The mortgage crisis has also been caused in some part by fraudulent representation on loan applications. As Economics professor Tyler Cowen wrote, “There has been plenty of talk about ‘predatory lending,’ but ‘predatory borrowing’ may have been the bigger problem. As much as 70 percent of recent early payment defaults had fraudulent misrepresentations on their original loan applications.” This was found by a company which helps banks as well as lenders unearth deceptive or fraudulent transactions: BasePoint Analytics conducted a study of more than three million loans between 1997 and 2006, with the major proportion being between 2005 and 2006 (Cowen, 2008).

Borrowers tricked lenders both simply and creatively, some used computers to generate false income documents while others just misstated their incomes. Applicants who had given false data were five times more probable to default on their payments than those who hadn’t. And default they did because when housing prices were rising, the emphasis was more on striking the deal, for both borrowers and lenders, rather than giving correct information or checking up on the accuracy of data. The fact that fraud played a role can also be judged by the fact that a lot of mortgages defaulted in their very first year (Cowen, 2008).

Lenders started offering a higher number of loans to subprime borrowers, as can be judged by the fact that share of subprime mortgages increased from 5% (1994), 9% (1996), 13% (1999) to 20% in 2006. Traditional boom and bust cycles caused the risk premium (which is the difference in mortgage interest rates between prime mortgage rates and subprime mortgage rates) to decline. Not only did loans to subprime lenders increase, the loan options and incentives also became risky than before. Examples of these are the Adjustable Rate Mortgage and the “payment option” loan (Bernanke, 2008). Mortgage brokers earn higher commissions from ARMs and hence have personal reasons to push this high-risk loan. Furthermore, according to Browning (2007) almost half of all subprime loans were generated by automated underwriting, leading one to conclude that a less-automated system might not have approved a large number of the borrowers who managed to attain loans.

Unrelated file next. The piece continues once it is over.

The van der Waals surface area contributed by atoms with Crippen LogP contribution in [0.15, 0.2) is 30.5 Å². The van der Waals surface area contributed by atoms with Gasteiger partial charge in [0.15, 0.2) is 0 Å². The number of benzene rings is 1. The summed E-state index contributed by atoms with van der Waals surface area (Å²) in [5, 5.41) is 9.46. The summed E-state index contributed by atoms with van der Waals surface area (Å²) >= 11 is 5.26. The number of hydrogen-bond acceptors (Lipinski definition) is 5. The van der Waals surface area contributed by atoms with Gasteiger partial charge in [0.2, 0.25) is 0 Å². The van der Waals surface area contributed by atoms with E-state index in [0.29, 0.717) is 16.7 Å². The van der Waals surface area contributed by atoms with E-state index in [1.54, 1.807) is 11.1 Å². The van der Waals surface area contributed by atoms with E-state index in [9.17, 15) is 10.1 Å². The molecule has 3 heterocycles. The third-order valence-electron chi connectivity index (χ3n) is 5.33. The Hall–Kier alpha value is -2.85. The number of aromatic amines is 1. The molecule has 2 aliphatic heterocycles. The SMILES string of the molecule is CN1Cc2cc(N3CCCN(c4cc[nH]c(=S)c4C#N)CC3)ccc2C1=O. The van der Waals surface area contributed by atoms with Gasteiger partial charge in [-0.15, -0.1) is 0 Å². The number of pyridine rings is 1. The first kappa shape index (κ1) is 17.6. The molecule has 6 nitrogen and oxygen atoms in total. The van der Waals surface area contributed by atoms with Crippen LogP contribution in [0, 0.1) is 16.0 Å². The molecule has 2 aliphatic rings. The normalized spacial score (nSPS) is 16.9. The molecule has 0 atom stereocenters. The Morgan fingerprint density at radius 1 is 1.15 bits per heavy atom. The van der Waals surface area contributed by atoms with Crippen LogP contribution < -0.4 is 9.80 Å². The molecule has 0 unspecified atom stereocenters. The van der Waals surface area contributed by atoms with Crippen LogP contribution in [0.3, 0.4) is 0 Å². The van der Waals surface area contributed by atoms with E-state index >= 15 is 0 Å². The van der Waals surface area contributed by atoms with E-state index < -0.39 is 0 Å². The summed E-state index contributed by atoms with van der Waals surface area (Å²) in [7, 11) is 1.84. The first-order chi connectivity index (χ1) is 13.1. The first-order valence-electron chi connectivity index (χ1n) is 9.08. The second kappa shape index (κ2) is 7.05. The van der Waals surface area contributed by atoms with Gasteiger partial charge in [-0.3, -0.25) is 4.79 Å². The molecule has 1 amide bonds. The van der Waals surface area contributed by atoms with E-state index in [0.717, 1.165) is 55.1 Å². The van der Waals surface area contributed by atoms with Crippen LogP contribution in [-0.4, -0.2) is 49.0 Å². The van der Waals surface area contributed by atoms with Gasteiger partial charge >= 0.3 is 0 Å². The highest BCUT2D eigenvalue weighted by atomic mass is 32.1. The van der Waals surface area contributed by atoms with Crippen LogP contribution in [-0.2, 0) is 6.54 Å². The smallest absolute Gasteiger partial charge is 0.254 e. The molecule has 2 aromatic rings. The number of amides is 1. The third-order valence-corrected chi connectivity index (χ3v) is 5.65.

Nevertheless the large number of subprime loans and the subsequent fall in housing prices led to defaults, foreclosures and a mortgage crisis of mammoth proportions. Banks, mortgage lenders, and real estate investment trusts all suffered huge losses and Onaran (2008) reported that by May 2008, banks and securities firms had suffered losses and write-downs from the subprime crisis worth more than U.S. $379 billion.

The 8,500 banks insured by the Federal Deposit Insurance Corporation witnessed their profits decline by a staggering 89 percent in the fourth quarter of 2007 as compared to the previous year, from $35.2 billion to $646 million. The defaults on loans as well as provisions for bad loans caused this to be the worst bank quarterly results since 1990. Their yearly profits for 2007 were approximately $100 billion, which was a 31% decline from $145 billion in 2006. Then in the first quarter of 2008, banks’ profits were down by 46% as compared to the same period in 2007, from $35.6 billion to $19.3 billion (FDIC Quarterly Profile). Banks suffered, top managements faced the music and many mortgage lenders filed for bankruptcy, got sold or closed down operations.

The job market also became tighter: Bloomberg reported that between July 2007 and March 2008, more than 34,000 employees were laid off by banks, securities companies and other financial institutions. Citigroup continued to suffer losses (recording losses of $5.1 billion loss and more than $15 billion in write downs) and laid off 4,200 people in January 2008 and another 9,000 layoffs were announced in April for the remaining part of 2008 (Onaran, 2008; Ellis, 2008).

When the subprime mortgage crisis first showed signs of occurring, it was thought of as nothing more than a domestic issue that would impact U.S. housing markets alone. But U.S. subprime mortgage crisis has surfaced in a variety of ways all over the world. One example of this would be the announcement made by the Bank of China in August 2007 that it held $9.7 billion dollars of American Subprime debt (Shaw, 2007). Another instance would be the crashing of Korean markets in January 2008 because investors went on selling spree, selling all the shares they held in US mortgages. The global economy has definitely been affected because investors all over the world had invested in US subprime mortgages and according to the International Monetary Fund (IMF), “the worldwide losses stemming from the US subprime mortgage crisis could run to $945 billion” (Finfacts team, 2008).


The burst in the housing bubble and the consequent subprime delinquencies, foreclosures have led to profound implications for financial institutions and the world economy at large. Financial institutions continue to be troubled by their weakening balance sheets, financial markets suffer from the falling asset prices and the macroeconomic environment continues to be plagued by weakening global growth. This crisis has spread worldwide for the same reasons that can be gauged by the domestic situation described in the preceding discussion and as affirmed by the IMF, “the same overly benign global financial conditions, an inattention to appropriate risk management systems, and lapses in prudential supervision” (Finfacts team, 2008). However, Alan Greenspan (2007) predicts this crisis will pass without lasting ramifications: “after a period of protracted adjustment, the U.S. economy, and the world economy more generally, will be able to get back to business.”